Small Steps, Big Results: E-Verify’s Progress
These days, there are not many examples of bipartisan support for a program. E-Verify, an employment verification system operated through U.S. Citizenship and Immigration Services (USCIS), has support from both sides of the political spectrum.
E-Verify has been through many iterations and seen many improvements – starting from 1997 as the Basic Pilot. Through strategic partnerships for information sharing with Immigration and Customs Enforcement (ICE) in 2008, the launching of a Spanish version of E-Verify in 2009, and the creation of “Self-Check,” a tool that allows anyone to check their employment status, E-Verify has come a long way from original skepticism about the program. E-Verify regularly updates and improves its systems, and achieved many milestones as it grew from 24,000 registered users in 2007 to 432,000 in early 2013.
E-Verify tackles the same issues that contentious immigration legislation faces in a practical manner. The system is easy to use, free, and allows employers who use the system to be free from prosecution if they were to hire someone that is not a US citizen or ineligible to work in the US.
The system finds that 98.65 percent of all employees screened are authorized to work, and the 1.35 percent that receive initial system mismatches may enter a process to contest their status if they believe it is not accurate. Using E-Verify to screen every new hire may become mandatory for all employers in the near future. Since 2009 most federal contractors have been required to use E-Verify. An early adopter of E-Verify, Arc Aspicio uses the system to screen all new hires.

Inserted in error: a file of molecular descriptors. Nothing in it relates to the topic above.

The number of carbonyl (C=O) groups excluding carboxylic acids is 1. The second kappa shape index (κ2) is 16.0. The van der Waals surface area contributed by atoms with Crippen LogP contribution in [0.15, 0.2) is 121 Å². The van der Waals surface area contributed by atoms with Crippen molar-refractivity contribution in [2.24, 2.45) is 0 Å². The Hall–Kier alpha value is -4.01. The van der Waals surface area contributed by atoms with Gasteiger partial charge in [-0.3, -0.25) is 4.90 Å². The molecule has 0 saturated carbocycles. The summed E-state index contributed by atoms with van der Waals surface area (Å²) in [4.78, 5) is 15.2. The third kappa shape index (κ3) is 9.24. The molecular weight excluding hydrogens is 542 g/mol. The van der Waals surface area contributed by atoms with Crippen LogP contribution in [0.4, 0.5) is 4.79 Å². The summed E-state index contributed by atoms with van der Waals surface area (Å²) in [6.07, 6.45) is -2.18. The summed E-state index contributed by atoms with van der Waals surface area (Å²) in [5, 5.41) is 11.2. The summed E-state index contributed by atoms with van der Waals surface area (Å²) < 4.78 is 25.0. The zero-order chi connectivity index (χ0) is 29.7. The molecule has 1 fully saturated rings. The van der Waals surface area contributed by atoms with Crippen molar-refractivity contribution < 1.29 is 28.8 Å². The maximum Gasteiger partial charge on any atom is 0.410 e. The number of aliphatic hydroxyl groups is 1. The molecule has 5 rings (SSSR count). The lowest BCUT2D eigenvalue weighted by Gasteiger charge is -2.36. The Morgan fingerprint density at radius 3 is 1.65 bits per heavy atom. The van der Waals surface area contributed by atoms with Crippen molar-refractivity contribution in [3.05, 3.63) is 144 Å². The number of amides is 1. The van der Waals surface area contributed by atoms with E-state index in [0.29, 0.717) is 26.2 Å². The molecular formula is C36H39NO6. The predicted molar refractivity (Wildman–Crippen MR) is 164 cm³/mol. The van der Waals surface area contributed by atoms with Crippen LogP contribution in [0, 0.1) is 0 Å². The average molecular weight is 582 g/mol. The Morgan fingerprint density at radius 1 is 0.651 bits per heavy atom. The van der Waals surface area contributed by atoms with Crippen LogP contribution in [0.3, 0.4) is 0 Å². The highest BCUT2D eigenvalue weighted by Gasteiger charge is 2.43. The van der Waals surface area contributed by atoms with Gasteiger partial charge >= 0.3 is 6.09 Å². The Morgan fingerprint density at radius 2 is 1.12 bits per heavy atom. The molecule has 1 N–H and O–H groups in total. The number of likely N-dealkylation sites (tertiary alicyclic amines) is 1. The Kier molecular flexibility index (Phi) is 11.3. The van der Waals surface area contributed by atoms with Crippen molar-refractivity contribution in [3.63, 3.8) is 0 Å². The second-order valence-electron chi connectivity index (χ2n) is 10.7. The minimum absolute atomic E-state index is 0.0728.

E-Verify faces several challenges moving forward. Identity fraud poses a risk to the system’s accuracy. There are concerns that some employers misuse the system by prescreening applicants or not notifying employees that receive a “Tentative Nonconfirmation,” or “TNC”, meaning they are not work-authorized. Some companies, often small businesses, are reluctant to use E-Verify because they do not perceive the time and resources that they invest into verifying candidates’ credentials as being a worthwhile investment. U.S. Citizenship and Immigration Services has taken steps to address these issues, launching the Employee Rights Toolkit, and publicizing the E-Verify program and its successes to more businesses through their Public Education Program.
Immigration reform continues to be controversial. E-Verify is but one small part of a larger, and very complex immigration system. As Congress looks at alternatives, it should consider that this is one part that already seen success, and should look for similar successes across the border protection and immigration lifecycle.